Victoria Monét is finally taking a breather. It's 4 p.m. on a cold Tuesday in February, and happy hour has just kicked off at a lively vegan Mexican restaurant in Manhattan's Chinatown. Putting in their tropical drinks order, Monét and her crew — a publicist and manager — have cause for celebration. Earlier that day, Apple Music announced Monét as its latest Up Next artist — a monthly distinction awarded to the most promising up-and-coming artists, a title she now shares with Billie Eilish and Jessie Reyez, among others. She spent the busy morning making the rounds promoting the new title and latest single, "Moment." Safe to say she's earned a lunch break.
"It's insane," she remarks, folding her pristinely manicured hands on the table. "I feel seen and I feel trusted, and believed in. But also I feel like, 'OK. More work.'"
Dressed in a head-to-toe brown tracksuit with her dark hair half-pulled into a ponytail at the crown of her head, Monét speaks in languid stretches, her voice airy and light. It's one of a trained singer, exuding a sense of gliding effortlessness that just so happens to sound great on pop songs. On "Moment," which she released in early February, it's also an instrument for sultry R&B. The track is taken off of her forthcoming fifth solo EP, Jaguar, a project that now holds as much apprehension for her as it does excitement.
"It feels like more pressure to make [Apple Music] proud because they're putting their name on the line to support me and bet on me," she explains. "This feels like an opportunity to me and I don't want to f*ck it up."
For most of her career, the 26-year-old artist worked behind the scenes as one of modern pop's most in-demand songwriters (among her hits is Ariana Grande's 2018 smash "thank u, next"). But before that, Monét was an introverted but creative child living in Sacramento, where she moved at age 3 after being born in Atlanta. As an only child, she remembers having to rely on her own creativity and the environment around her to keep herself entertained. "I didn't really have a sibling to copy," she says. "So it was based on TV and what I'd seen from older people, which I feel like where my taste in music comes in."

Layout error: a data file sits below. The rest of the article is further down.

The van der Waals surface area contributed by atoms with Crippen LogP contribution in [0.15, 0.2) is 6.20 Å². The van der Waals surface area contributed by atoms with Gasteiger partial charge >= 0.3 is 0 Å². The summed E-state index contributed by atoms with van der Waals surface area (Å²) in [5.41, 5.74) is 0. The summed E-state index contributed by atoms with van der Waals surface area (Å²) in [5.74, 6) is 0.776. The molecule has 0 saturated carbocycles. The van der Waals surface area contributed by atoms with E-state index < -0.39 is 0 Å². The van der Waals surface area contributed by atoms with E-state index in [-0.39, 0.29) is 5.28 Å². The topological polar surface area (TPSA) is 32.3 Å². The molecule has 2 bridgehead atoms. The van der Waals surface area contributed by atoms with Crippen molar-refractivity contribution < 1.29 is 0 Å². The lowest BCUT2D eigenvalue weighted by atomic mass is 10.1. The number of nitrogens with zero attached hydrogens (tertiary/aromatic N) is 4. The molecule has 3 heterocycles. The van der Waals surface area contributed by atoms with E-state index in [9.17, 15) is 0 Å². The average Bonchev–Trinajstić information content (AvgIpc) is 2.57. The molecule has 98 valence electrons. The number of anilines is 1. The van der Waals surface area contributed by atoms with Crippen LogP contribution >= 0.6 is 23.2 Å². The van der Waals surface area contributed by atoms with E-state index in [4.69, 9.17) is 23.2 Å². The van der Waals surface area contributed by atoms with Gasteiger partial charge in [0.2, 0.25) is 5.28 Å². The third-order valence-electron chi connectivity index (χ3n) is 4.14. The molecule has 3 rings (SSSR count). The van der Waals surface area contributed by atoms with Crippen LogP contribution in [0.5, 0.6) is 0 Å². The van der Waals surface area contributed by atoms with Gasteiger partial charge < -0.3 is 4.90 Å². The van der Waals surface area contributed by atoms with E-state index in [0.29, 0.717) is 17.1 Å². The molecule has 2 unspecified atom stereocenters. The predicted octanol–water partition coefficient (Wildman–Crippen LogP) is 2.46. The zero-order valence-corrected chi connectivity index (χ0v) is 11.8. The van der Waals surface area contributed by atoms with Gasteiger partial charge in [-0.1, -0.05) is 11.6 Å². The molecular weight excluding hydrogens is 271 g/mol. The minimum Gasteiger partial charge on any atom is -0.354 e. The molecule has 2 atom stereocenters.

She cites Sade, Earth, Wind & Fire, and Michael Jackson as her greatest influences, the latter informing her first real memory of wanting to become a performer. One of her uncles sent her a tape of one of Jackson's tours, and she would play it over and over in her room to try and memorize the routines. "I felt so much of his emotion in his performances," she recalls. "That's the first time I remember seeing something and wanting to experience that."
But still, she shied away from the spotlight, taking to dance as a way to "hide but still perform." In high school, she fell in with the famed Jabbawockeez-affiliated Boogie Monstarz dance crew. Inspired by her fellow creative crew members, she also began writing songs, taking writing trips to Los Angeles and, like many musicians before her, posting music on MySpace.
One day, after researching the composers behind her favorite songs, she added Rodney Jerkins, a producer for many of Jackson's hits, as a friend on MySpace. Incidentally, he was recruiting for a new girl group at the time, and sent Monét a flyer for the auditions. She moved to LA to audition and made it in. "And it literally changed my life," she says.
Though the group never made it out of its infancy, Monét still regards that period as a valuable life experience. For one, she met D'Mile, a producer she still works closely with to this day and whom she calls "the gem" that emerged from that formative time. It was also during that time she realized that she could sell her hooks to other artists, igniting her songwriting in earnest.
In the years since, Monét has earned credits on songs by Fifth Harmony and T.I., though her most prolific work has come out of her partnership with close friend Grande, going all the way back to the singer's debut album, Yours Truly. "She's from Florida, the opposite side of the U.S.; I'm from California. Her being Caucasian, I'm a Black woman. We feel like opposites that have so much in common and [who] connect," Monét says of their friendship. "I don't think friends usually get to experience this much in business together. It feels rare."